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Eur J Biochem. 1993 May 1;213(3):1047-54.

Role of tyrosine 129 in the active site of spinach glycolate oxidase.

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  • 1Department of Biological Chemistry, University of Michigan Medical School, Ann Arbor.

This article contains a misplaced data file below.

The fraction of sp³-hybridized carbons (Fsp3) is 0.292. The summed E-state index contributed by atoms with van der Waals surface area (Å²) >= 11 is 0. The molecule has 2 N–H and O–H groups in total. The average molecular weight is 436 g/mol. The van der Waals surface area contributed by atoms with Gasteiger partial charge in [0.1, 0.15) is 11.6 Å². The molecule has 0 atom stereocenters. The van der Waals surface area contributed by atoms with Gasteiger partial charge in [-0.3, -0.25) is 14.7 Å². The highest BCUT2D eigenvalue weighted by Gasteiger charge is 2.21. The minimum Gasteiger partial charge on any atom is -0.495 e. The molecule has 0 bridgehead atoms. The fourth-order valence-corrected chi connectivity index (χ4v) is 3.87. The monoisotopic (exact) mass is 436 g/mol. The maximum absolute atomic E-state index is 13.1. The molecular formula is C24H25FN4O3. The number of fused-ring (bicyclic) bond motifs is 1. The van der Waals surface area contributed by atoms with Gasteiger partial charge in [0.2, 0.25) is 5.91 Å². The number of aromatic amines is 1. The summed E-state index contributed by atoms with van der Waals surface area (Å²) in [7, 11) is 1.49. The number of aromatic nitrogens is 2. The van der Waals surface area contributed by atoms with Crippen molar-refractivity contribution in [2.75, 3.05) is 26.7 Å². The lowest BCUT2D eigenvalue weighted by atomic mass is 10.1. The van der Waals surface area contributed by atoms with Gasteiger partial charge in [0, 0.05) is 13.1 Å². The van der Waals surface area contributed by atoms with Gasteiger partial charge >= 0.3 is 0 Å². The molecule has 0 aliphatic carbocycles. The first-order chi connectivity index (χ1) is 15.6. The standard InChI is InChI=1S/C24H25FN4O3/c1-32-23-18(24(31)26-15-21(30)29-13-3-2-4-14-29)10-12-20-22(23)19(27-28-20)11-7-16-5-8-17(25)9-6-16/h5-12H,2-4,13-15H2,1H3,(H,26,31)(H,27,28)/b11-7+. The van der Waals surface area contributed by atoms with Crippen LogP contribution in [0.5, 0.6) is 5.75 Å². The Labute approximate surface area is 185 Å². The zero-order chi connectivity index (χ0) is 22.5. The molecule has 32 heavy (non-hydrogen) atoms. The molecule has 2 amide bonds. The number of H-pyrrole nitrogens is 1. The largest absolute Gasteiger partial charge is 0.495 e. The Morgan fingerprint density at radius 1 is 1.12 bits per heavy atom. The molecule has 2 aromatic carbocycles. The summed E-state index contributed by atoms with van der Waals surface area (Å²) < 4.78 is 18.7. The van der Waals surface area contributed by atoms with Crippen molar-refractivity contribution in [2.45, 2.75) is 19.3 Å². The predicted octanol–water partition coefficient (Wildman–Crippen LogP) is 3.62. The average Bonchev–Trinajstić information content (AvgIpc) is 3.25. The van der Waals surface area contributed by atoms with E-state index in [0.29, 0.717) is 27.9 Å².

The enzymatic properties and the three-dimensional structure of spinach glycolate oxidase which has the active-site Tyr129 replaced by Phe (Y129F glycolate oxidase) has been studied. The structure of the mutant is unperturbed which facilitates interpretation of the biochemical data. Y129F glycolate oxidase has an absorbance spectrum with maxima at 364 and 450 nm (epsilon max = 11400 M-1 cm-1). The spectrum indicates that the flavin is in its normal protonated form, i.e. the Y129F mutant does not lower the pKa of the N(3) of oxidized flavin as does the wild-type enzyme [Macheroux, P., Massey, V., Thiele, D. J., and Volokita, M. (1991) Biochemistry 30, 4612-4619]. This was confirmed by a pH titration of Y129F glycolate oxidase which showed that the pKa is above pH 9. In contrast to wild-type glycolate oxidase, oxalate does not perturb the absorbance spectrum of Y129F glycolate oxidase. Moreover oxalate does not inhibit the enzymatic activity of the mutant enzyme. Typical features of wild-type glycolate oxidase that are related to a positively charged lysine side chain near the flavin N(1)-C(2 = O), such as stabilization of the anionic flavin semiquinone and formation of tight N(5)-sulfite adducts, are all conserved in the Y129F mutant protein. Y129F glycolate oxidase exhibited about 3.5% of the wild-type activity. The lower turnover number for the mutant of 0.74 s-1 versus 20 s-1 for the wild-type enzyme amounts to an increase of the energy of the transition state of about 7.8 kJ/mol. Steady-state analysis gave Km values of 1.5 mM and 7 microM for glycolate and oxygen, respectively. The Km for glycolate is slightly higher than that found for wild-type glycolate oxidase (1 mM) whereas the Km for oxygen is much lower. As was the case for wild-type glycolate oxidase, reduction was found to be the rate-limiting step in catalysis, with a rate of 0.63 s-1. The kinetic properties of Y129F glycolate oxidase provide evidence that the main function of the hydroxyl group of Tyr129 is the stabilization of the transition state.

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